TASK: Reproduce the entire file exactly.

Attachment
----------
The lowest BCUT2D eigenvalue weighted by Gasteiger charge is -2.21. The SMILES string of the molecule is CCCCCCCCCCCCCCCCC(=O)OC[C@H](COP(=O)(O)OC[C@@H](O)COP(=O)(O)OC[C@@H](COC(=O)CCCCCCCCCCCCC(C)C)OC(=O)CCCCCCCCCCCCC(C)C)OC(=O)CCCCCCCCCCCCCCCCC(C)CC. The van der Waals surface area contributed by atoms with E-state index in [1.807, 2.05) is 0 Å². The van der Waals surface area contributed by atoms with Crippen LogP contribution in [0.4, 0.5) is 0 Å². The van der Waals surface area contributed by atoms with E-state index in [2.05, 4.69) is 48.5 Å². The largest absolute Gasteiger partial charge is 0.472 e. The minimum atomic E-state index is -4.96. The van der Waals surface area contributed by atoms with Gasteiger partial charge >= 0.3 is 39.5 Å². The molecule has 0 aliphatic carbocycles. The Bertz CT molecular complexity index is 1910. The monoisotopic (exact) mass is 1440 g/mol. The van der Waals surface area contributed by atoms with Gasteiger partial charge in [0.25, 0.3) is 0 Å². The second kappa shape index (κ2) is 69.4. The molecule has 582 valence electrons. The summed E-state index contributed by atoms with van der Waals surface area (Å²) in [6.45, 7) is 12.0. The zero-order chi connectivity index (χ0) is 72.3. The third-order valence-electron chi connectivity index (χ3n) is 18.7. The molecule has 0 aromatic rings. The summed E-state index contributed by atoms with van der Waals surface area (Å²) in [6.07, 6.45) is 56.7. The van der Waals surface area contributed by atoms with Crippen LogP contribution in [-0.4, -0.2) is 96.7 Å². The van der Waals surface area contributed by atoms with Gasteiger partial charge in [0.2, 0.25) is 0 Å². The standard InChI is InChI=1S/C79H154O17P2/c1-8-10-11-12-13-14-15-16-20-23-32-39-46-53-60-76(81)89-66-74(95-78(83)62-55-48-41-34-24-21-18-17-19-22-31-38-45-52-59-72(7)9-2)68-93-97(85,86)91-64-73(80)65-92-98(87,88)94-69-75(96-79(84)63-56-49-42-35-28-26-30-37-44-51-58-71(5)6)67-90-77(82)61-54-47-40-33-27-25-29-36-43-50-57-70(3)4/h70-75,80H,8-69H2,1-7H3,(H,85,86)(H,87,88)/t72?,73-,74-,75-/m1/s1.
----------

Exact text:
The lowest BCUT2D eigenvalue weighted by Gasteiger charge is -2.21. The SMILES string of the molecule is CCCCCCCCCCCCCCCCC(=O)OC[C@H](COP(=O)(O)OC[C@@H](O)COP(=O)(O)OC[C@@H](COC(=O)CCCCCCCCCCCCC(C)C)OC(=O)CCCCCCCCCCCCC(C)C)OC(=O)CCCCCCCCCCCCCCCCC(C)CC. The van der Waals surface area contributed by atoms with E-state index in [1.807, 2.05) is 0 Å². The van der Waals surface area contributed by atoms with Crippen LogP contribution in [0.4, 0.5) is 0 Å². The van der Waals surface area contributed by atoms with E-state index in [2.05, 4.69) is 48.5 Å². The largest absolute Gasteiger partial charge is 0.472 e. The minimum atomic E-state index is -4.96. The van der Waals surface area contributed by atoms with Gasteiger partial charge >= 0.3 is 39.5 Å². The molecule has 0 aliphatic carbocycles. The Bertz CT molecular complexity index is 1910. The monoisotopic (exact) mass is 1440 g/mol. The van der Waals surface area contributed by atoms with Gasteiger partial charge in [0.25, 0.3) is 0 Å². The second kappa shape index (κ2) is 69.4. The molecule has 582 valence electrons. The summed E-state index contributed by atoms with van der Waals surface area (Å²) in [6.45, 7) is 12.0. The zero-order chi connectivity index (χ0) is 72.3. The third-order valence-electron chi connectivity index (χ3n) is 18.7. The molecule has 0 aromatic rings. The summed E-state index contributed by atoms with van der Waals surface area (Å²) in [6.07, 6.45) is 56.7. The van der Waals surface area contributed by atoms with Crippen LogP contribution in [-0.4, -0.2) is 96.7 Å². The van der Waals surface area contributed by atoms with Gasteiger partial charge in [0.2, 0.25) is 0 Å². The standard InChI is InChI=1S/C79H154O17P2/c1-8-10-11-12-13-14-15-16-20-23-32-39-46-53-60-76(81)89-66-74(95-78(83)62-55-48-41-34-24-21-18-17-19-22-31-38-45-52-59-72(7)9-2)68-93-97(85,86)91-64-73(80)65-92-98(87,88)94-69-75(96-79(84)63-56-49-42-35-28-26-30-37-44-51-58-71(5)6)67-90-77(82)61-54-47-40-33-27-25-29-36-43-50-57-70(3)4/h70-75,80H,8-69H2,1-7H3,(H,85,86)(H,87,88)/t72?,73-,74-,75-/m1/s1.